Language crossing divides: Loan words between Arabic and modern Hebrew

Seminar by Sarit Pisson, University of Haifa

12.04.2018 | Mark Sedgwick

Dato fre 20 apr
Tid 12:15 13:00
Sted Building 1451, room 331

Arabic has had a great influence on many languages, including modern spoken Hebrew. Jews and Arabs met in the Arabian Peninsula in the pre-Islamic period, then in medieval Spain, and then again in Israel from the 19th century until today, but it is only in the third period that we can see a particularly dramatic influence in absorbing so many Arabic words into the spoken daily language of Hebrew. This increasing phenomenon of adopting words from Arabic into Hebrew includes almost every aspect of life. It seems that linguistic and cultural similarities have crossed borders and made Arabic loan words an inseparable part of today's Hebrew.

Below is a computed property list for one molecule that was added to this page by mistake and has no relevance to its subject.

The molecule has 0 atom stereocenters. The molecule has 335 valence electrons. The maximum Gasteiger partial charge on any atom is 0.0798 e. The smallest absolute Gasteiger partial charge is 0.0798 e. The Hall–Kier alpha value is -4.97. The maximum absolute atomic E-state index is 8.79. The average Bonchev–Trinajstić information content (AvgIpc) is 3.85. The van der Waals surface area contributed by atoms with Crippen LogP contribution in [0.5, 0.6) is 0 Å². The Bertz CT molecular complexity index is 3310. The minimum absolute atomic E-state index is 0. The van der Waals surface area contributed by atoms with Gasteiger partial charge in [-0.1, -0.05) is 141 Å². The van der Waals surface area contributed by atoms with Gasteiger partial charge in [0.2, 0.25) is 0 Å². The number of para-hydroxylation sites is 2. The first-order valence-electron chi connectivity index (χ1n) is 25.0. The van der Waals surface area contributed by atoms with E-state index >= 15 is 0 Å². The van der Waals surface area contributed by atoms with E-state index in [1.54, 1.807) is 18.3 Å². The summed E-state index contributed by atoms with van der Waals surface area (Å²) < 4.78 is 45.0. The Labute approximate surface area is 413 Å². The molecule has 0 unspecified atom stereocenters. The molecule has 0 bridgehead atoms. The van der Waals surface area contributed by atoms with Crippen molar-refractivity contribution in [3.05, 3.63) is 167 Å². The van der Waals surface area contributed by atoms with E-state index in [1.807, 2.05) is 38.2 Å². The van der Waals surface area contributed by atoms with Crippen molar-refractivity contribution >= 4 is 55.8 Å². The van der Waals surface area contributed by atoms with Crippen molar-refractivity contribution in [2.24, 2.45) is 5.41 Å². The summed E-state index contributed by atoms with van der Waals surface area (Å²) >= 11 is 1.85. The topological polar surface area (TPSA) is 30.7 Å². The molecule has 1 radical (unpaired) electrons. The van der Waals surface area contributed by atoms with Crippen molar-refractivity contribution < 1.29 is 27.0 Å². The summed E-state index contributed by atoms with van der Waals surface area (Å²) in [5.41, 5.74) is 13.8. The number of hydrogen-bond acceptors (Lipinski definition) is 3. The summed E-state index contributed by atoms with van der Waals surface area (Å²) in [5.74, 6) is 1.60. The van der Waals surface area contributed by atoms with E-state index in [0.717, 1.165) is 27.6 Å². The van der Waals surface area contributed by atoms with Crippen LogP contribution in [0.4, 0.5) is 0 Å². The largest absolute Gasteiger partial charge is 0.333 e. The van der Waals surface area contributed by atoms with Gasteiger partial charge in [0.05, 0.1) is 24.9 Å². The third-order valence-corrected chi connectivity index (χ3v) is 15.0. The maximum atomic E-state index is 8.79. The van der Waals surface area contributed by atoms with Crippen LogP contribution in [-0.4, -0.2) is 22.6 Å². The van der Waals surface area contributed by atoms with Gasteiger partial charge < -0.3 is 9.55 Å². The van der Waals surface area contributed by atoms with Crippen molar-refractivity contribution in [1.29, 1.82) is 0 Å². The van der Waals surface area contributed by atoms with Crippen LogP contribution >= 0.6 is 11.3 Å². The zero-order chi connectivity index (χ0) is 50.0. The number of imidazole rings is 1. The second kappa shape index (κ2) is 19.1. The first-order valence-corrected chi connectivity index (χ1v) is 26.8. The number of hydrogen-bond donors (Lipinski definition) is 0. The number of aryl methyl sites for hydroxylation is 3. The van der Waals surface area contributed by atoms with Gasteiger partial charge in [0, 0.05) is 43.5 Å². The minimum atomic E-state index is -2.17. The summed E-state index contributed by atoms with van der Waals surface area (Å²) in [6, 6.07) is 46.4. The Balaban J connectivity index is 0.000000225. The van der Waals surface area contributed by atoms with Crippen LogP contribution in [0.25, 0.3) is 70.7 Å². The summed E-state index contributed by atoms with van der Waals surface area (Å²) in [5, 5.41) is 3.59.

Sarit Pisson was born and raised in Haifa. She completed her Bachelor's, Master's and Doctoral degrees at the University of Haifa in the Arabic Language and Literature Department. She worked as a Teaching and Research Assistant in the Department of Arabic Language and Literature at the University of Haifa from 1999-2004, and started teaching Modern Standard Arabic in the International School in 2009, where she is now the director of the Arabic Language Program.

Seminar